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your head. the donkey must carry you. the constitution must evolving in such a weight -- a way to help you, not hinder you. >> we are involved in a very beneficial time, throughout the history of mankind, to be able to think and worship the way we choose. we should be very, very thankful. ♪ >> to watch all of the prize-winning documentaries in this year's studentcam competition, visit ♪ >> on newsmakers, fda commissioner scott gottlieb talks about the opioid epidemic, drug prices, and fda efforts to cut nicotine levels in cigarettes. newsmakers, sunday 10:00 a.m. and 6:00 p.m. eastern on c-span.
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monday on landmark cases, katz versus the united states, where charles katz, a bookie, was recorded by the fbi while transferring betting information that'smitting each legal from -- bets from a telephone booth in los angeles. the supreme court decision expanded americans' rights under the fourth amendment and forever changed the way law enforcement conduct their investigation. our guests are jeffrey rosen and camille jaffer, director of the national security law and policy program. watch "landmark cases" monday and join the conversation. our #is #landmarkcases.
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follow us on c-span. we have resources on background for each case, a companion book, a link to the interactive constitution and the landmark cases podcast, at cases. >> next week, facebook ceo mark zuckerberg will testify before house and senate committees on facebook's use of information -- handling of user information and data privacy. tuesday on c-span3 in a joint hearing before the senate judiciary and commerce committee's, and wednesday 10:00 a.m. on c-span3 before the house energy and commerce committee. watch live coverage on c-span3 and and listen live with the free c-span radio app. >> former senator daniel akaka has died at the age of 93. he was the first native hawaiian to serve in the senate. his political career started in the u.s. house in 1976.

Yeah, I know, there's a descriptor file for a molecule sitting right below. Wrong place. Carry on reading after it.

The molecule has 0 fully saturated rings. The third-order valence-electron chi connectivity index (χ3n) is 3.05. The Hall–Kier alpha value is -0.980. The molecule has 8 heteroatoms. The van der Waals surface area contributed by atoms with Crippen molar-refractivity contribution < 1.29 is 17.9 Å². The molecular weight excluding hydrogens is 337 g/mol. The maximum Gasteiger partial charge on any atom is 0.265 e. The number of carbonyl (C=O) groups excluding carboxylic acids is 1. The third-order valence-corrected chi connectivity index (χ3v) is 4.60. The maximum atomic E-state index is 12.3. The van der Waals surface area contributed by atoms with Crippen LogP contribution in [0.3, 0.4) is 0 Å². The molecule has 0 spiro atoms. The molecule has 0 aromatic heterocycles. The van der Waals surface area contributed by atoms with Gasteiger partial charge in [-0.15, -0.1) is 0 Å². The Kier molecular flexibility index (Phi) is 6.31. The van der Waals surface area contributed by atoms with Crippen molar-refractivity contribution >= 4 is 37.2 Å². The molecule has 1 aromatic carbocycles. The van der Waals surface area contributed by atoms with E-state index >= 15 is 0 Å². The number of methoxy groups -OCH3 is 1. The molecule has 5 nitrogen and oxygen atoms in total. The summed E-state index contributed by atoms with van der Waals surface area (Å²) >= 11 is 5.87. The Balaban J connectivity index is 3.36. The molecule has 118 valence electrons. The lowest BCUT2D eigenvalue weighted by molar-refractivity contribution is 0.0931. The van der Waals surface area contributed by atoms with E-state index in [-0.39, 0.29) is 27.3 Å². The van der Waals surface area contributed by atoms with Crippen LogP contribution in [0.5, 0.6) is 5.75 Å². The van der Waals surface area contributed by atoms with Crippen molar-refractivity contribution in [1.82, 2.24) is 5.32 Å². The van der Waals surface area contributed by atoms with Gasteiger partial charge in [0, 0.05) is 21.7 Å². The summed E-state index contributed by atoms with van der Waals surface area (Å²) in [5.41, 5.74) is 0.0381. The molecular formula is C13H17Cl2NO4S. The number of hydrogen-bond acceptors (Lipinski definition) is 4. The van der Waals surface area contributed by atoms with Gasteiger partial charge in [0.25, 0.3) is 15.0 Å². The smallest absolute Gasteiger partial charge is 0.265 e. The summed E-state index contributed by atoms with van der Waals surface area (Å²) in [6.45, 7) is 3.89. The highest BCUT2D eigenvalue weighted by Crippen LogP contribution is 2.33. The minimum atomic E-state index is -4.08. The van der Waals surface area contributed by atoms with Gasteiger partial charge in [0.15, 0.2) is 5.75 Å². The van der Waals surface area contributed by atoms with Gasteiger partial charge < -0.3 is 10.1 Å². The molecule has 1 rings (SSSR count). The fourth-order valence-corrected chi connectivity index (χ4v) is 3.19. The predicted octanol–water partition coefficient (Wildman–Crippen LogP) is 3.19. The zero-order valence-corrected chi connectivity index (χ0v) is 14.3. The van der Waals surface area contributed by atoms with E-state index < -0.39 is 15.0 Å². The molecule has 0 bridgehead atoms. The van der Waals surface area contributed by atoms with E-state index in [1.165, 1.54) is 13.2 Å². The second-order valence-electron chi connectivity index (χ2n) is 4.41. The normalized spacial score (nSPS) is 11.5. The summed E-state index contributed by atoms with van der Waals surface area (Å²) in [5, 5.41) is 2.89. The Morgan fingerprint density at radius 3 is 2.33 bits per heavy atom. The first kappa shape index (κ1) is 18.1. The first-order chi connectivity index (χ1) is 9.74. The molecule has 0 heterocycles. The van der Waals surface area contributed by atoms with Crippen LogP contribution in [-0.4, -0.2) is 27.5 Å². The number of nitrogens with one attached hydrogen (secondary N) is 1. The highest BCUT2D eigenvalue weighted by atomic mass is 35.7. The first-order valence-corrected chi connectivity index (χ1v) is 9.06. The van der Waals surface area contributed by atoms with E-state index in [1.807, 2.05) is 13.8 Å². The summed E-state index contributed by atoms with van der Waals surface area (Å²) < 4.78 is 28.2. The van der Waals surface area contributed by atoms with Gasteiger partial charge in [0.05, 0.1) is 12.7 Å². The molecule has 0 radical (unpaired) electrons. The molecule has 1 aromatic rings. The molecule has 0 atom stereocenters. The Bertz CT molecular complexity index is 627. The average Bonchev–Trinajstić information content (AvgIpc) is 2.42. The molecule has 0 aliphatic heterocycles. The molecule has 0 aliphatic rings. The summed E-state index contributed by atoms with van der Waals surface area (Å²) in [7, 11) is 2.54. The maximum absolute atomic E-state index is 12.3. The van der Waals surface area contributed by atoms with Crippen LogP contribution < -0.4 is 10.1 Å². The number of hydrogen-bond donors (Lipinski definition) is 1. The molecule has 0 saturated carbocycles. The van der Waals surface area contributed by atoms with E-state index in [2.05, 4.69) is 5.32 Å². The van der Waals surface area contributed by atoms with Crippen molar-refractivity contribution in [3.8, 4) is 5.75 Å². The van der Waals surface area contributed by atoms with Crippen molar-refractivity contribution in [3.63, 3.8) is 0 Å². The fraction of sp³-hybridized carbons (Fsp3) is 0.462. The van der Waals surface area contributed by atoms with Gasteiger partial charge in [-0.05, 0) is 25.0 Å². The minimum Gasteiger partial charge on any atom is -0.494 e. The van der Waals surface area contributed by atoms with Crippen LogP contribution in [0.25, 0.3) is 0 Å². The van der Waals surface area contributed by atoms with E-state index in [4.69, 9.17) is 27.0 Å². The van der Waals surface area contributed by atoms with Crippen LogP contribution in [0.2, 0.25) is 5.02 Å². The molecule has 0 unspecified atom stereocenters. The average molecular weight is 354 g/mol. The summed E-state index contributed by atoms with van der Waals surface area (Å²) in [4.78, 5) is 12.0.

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he became a senator in 1990 and served as chair of the veterans affairs committee. in 2012, he delivered his farewell address. this is 15 minutes. mr. akaka: madam president? the presiding officer: the the senator from hawaii. mr. akaka: madam president, i rise to give me remarks and my aloha to the united states senate. madam president, before i begin, i want to say that my good friend, my colleague of 36 years, my brother dan inouye, hawaii's senior senator, i wish him a